The Diversification Squeeze
Diversification from risk factor correlations in Axioma’s global multi-asset class model portfolio is at its lowest level since the portfolio’s inception in November 2016. During the so-called “Trump rally” after the US presidential election, the combination of rising stock markets, surging bond yields and an appreciating dollar led to a significant risk reduction from fixed income and non-USD assets. These relationships are, at present, almost reversed. Foreign exchange rate movements now amplify local stock returns in US dollar terms, further increasing the already strong correlation with the American market. Fears of higher inflation appear to have spooked stock and bond markets in the same way.
The chart below shows the most significant contributions from pairwise relationships of major risk types. We see that the negative interaction between equity and FX returns (against the USD)—indicated by the dark blue bars—has been an important source of risk reduction for most of last year. Another crucial diversifier was the inverse relationship of stock and bond price returns, highlighted by the lighter green bars. The combination of the two resulted in a healthy diversification benefit of up to 5.5% in mid-September, which is represented by the solid line on the right-hand scale.
With the exception of two short periods, the interplay of equity and fixed income assets was primarily driven by changes in risk appetite. In times of unrest, investors shifted their funds out of risky stocks and into safer government bonds, while good times for stock markets meant higher yields for bonds and, thus, lower prices. Only in July and November—when Federal Reserve Bank officials expressed their concerns about inflation being too “weak”—did share and bond prices move the same way. The prospect of slower price growth was good news for fixed income assets, while stocks still continued their bull run.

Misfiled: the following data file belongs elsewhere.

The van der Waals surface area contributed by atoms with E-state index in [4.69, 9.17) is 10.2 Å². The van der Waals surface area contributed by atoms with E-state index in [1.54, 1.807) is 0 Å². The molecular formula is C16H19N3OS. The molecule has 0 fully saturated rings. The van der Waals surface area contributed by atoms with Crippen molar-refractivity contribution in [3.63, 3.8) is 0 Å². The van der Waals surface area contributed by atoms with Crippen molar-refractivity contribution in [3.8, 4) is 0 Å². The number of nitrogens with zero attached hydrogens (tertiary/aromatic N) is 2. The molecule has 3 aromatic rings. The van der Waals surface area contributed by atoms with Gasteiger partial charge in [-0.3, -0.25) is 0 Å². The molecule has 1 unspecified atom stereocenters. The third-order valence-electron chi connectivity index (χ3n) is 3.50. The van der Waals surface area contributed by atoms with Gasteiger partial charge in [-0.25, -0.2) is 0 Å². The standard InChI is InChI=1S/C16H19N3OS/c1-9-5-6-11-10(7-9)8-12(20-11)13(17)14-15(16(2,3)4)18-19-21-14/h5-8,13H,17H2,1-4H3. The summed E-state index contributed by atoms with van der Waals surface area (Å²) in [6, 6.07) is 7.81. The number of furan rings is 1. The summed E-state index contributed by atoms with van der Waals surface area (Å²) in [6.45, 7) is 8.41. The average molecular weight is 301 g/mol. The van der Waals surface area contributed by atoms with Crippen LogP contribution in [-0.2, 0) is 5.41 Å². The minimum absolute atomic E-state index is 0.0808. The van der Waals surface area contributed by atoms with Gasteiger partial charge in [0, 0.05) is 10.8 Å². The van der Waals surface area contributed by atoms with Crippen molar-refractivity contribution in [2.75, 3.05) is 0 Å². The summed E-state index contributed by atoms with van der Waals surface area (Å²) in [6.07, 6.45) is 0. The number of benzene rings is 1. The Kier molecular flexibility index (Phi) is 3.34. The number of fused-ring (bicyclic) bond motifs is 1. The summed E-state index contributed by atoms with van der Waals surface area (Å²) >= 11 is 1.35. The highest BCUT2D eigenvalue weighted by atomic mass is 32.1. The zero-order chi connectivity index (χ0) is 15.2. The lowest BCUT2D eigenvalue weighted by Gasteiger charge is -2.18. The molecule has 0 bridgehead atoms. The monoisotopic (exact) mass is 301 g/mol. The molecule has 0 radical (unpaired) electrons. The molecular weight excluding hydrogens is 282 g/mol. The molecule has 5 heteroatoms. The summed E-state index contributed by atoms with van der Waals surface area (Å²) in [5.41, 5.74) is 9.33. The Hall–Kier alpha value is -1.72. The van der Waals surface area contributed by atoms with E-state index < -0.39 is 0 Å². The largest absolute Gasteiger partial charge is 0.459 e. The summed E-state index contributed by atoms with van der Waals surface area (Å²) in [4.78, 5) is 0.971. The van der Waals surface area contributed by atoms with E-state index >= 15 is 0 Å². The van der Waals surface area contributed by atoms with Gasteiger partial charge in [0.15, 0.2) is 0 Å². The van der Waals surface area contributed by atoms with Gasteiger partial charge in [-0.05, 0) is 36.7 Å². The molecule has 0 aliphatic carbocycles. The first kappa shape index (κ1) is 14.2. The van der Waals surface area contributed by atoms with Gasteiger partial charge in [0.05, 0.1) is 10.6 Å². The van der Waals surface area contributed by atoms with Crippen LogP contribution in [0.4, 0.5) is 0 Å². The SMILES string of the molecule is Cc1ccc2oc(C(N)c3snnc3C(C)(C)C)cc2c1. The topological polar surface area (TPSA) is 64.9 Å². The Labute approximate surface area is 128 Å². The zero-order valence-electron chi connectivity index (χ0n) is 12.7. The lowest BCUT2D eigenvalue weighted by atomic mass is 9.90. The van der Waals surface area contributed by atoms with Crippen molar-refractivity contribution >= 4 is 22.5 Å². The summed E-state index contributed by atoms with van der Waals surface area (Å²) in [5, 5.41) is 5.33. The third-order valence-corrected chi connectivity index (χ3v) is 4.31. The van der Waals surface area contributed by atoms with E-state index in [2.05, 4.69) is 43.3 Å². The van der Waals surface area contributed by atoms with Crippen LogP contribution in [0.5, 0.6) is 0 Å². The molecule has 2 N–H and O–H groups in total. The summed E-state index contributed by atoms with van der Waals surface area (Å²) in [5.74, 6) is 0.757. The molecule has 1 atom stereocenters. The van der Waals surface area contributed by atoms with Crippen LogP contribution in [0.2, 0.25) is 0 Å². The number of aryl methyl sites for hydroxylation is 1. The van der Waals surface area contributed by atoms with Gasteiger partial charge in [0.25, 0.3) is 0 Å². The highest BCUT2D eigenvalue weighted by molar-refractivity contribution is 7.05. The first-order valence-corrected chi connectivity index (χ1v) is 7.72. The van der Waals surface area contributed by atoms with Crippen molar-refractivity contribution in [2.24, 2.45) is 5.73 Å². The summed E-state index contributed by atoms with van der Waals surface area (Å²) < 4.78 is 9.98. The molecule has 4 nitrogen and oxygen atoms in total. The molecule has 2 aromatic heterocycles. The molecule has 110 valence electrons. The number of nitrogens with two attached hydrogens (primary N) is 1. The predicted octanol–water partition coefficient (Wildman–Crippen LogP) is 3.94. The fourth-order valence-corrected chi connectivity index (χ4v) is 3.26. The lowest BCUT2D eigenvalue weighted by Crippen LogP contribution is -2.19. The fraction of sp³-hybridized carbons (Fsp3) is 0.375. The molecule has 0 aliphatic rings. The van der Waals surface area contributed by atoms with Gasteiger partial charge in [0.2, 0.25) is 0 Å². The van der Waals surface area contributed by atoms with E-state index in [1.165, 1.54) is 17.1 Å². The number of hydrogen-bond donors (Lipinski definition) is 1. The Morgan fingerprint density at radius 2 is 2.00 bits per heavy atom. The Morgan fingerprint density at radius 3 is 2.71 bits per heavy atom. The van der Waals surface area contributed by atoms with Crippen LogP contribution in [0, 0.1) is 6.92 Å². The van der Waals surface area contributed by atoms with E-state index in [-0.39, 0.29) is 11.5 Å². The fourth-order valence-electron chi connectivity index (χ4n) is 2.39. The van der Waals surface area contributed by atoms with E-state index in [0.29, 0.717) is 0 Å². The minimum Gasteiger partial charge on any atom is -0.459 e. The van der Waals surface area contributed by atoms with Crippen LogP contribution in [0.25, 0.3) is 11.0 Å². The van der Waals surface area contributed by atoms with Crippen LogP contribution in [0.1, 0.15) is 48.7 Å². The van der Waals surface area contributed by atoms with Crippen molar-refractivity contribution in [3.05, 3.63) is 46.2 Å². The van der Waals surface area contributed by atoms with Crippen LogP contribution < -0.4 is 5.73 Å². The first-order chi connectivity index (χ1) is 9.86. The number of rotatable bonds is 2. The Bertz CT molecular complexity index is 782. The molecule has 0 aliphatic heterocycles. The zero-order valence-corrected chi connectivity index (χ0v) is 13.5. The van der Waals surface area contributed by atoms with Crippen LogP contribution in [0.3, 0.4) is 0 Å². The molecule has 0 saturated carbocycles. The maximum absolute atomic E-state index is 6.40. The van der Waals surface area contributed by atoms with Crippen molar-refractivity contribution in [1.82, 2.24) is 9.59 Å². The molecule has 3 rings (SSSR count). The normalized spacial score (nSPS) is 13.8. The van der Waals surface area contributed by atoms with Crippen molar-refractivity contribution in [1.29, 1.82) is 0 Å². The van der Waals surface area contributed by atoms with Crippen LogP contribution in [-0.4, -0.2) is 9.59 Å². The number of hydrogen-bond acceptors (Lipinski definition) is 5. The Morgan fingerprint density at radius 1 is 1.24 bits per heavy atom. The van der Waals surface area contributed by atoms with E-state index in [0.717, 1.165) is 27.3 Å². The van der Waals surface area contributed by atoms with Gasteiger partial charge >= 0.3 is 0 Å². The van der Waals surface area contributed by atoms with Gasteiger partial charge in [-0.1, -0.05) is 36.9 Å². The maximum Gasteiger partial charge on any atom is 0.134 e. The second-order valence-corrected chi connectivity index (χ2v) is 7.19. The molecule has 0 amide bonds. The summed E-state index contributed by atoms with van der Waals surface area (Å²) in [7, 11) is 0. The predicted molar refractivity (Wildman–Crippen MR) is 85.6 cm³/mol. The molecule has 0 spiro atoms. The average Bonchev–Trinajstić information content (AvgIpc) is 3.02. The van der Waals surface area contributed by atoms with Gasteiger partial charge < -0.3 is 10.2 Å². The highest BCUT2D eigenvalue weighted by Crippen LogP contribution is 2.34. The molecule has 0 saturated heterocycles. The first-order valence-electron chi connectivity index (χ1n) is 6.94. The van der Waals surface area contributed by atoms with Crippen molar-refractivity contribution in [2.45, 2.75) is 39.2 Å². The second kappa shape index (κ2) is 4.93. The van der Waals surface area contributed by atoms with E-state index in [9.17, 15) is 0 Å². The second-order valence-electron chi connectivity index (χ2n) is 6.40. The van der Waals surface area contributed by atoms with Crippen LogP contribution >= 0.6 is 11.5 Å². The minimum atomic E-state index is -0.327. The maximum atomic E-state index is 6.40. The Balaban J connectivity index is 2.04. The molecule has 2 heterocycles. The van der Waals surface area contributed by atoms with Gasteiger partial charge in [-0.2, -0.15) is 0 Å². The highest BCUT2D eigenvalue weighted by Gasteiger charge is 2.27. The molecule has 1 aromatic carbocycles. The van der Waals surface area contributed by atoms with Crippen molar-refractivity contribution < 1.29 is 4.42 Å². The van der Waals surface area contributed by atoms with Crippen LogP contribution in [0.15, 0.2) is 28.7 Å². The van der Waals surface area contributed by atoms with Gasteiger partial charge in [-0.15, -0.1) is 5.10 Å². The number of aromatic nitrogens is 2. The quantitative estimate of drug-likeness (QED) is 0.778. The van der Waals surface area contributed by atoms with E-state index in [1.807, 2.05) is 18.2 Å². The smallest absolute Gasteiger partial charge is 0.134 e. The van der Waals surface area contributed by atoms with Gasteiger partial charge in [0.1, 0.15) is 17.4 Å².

In a recent blog post, we noted that inflation—this time the “higher-than-expected” kind—is once more at the front of investors’ minds. As seen on the right-hand side of the chart, the light green equity/interest rate relationship once briefly contributed positively in the week ending Feb. 9, as inflation was—in our view not entirely fairly—blamed for the recent sell-offs in both the stock and bond markets.
The reversal of the FX/equity relationship started a bit earlier, around the turn of the year. For most of 2017, the correlation between global stock markets and the USD had been positive, driven by the expectation that the measures planned by the newly elected US administration—corporate tax cuts and infrastructure spending—would benefit primarily the US economy, which was good news for both stock markets and the dollar.
As we mentioned at the beginning, there is very little diversification to be had in our USD-denominated multi-asset class portfolio at the moment. However, the relationship between share and bond prices is already showing signs of reverting to the familiar pattern, as the stock market rebounded, while government bond yields climbed to levels last seen 4 years ago.
To see how the story continues and how changes in multi-asset class volatilities and correlations could affect your portfolio, we invite you to subscribe to our weekly Risk Monitor highlights email here.